Our last governor was useless when it came to representing urban interests and defending urban priorities. She just didn’t care. Has anyone in the present administration/present legislative term expressed a greater willingness to fight to shift priorities?

    1. Yes. Many of them have. Are you coming on transportation advocacy day? You can get some of those questions answered and apply pressure!

      1. I had thought that already happened…

        Looks like it’s actually on February 12th, and I will not be available.

        I would imagine Reuven Carlyle, from my district, to be in our corner already. Guessing it will likely be tougher to make Kohl-Welles and especially Tarleton see this as a priority worth going to bat for.

  8. Why do you keep using “ask” like a noun? It just doesn’t sound right.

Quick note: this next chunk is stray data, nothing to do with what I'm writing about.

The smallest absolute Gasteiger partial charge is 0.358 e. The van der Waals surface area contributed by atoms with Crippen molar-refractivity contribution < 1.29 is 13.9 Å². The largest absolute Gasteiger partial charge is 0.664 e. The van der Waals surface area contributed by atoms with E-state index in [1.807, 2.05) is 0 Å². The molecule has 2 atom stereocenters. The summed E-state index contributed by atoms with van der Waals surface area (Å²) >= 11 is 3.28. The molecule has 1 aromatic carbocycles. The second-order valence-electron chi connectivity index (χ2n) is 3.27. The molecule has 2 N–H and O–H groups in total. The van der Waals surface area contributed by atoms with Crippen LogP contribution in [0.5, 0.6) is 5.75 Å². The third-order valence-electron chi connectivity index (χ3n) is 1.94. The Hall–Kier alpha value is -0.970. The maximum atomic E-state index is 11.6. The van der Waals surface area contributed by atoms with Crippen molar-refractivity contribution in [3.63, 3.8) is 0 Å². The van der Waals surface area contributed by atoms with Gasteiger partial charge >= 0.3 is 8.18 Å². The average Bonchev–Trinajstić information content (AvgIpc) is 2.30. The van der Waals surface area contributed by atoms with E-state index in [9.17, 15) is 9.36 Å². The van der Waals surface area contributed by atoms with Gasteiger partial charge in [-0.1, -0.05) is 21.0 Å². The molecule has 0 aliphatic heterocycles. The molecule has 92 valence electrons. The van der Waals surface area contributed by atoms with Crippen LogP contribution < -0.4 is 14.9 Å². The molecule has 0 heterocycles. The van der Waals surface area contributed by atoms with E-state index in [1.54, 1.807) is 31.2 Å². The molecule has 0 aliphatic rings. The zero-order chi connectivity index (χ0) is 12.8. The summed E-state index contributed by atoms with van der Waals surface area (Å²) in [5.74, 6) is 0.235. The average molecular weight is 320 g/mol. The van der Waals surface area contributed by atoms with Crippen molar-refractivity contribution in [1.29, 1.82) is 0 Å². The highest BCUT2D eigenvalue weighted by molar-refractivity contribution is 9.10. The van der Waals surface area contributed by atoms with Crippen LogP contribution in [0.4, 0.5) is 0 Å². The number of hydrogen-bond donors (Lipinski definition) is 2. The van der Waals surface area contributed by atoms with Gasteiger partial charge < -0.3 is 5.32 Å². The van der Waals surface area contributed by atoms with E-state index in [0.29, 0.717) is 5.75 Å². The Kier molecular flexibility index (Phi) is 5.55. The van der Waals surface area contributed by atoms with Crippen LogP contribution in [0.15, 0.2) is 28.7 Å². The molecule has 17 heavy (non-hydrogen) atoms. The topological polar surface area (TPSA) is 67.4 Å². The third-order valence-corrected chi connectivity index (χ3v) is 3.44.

I have 3 eats per day, not including snacks. I have only 1 sleep, because I don’t nap. I have many studies per day at college.

    You can’t noun everything.

    1. Thank you! I was about to post the same thing. The nouning of “ask” drives me nuts.

      The verbing of “noun,” on the other hand, is OK. :)

      1. Yeah, “ask” as a noun comes from business and finance long before Microsoft existed. It’s a legitimate use. :)

      2. It’s basically the foundation of my type of work, fundraising. I can’t think of a more useful replacement.

    2. Welcome to the English language! Did you know that we have nothing similar to L’Académie française and that our language is constantly evolving and changing?

      Oxford English Dictionary, under ask:

      [in singular]
      1US the price at which an item, especially a financial security, is offered for sale: [as modifier]: ask prices for bonds

      2 [with adjective] informal a demand or situation that requires a specified degree of effort or commitment: it is a big ask for him to go and play 90 minutes it was a tough ask, but they delivered


      1. Very true. Equally true one doesn’t have to enjoy or agree with the changes – the beauty of English is you can choose to use it in your own fashion, avoiding usage like “ask as a noun” as you see fit.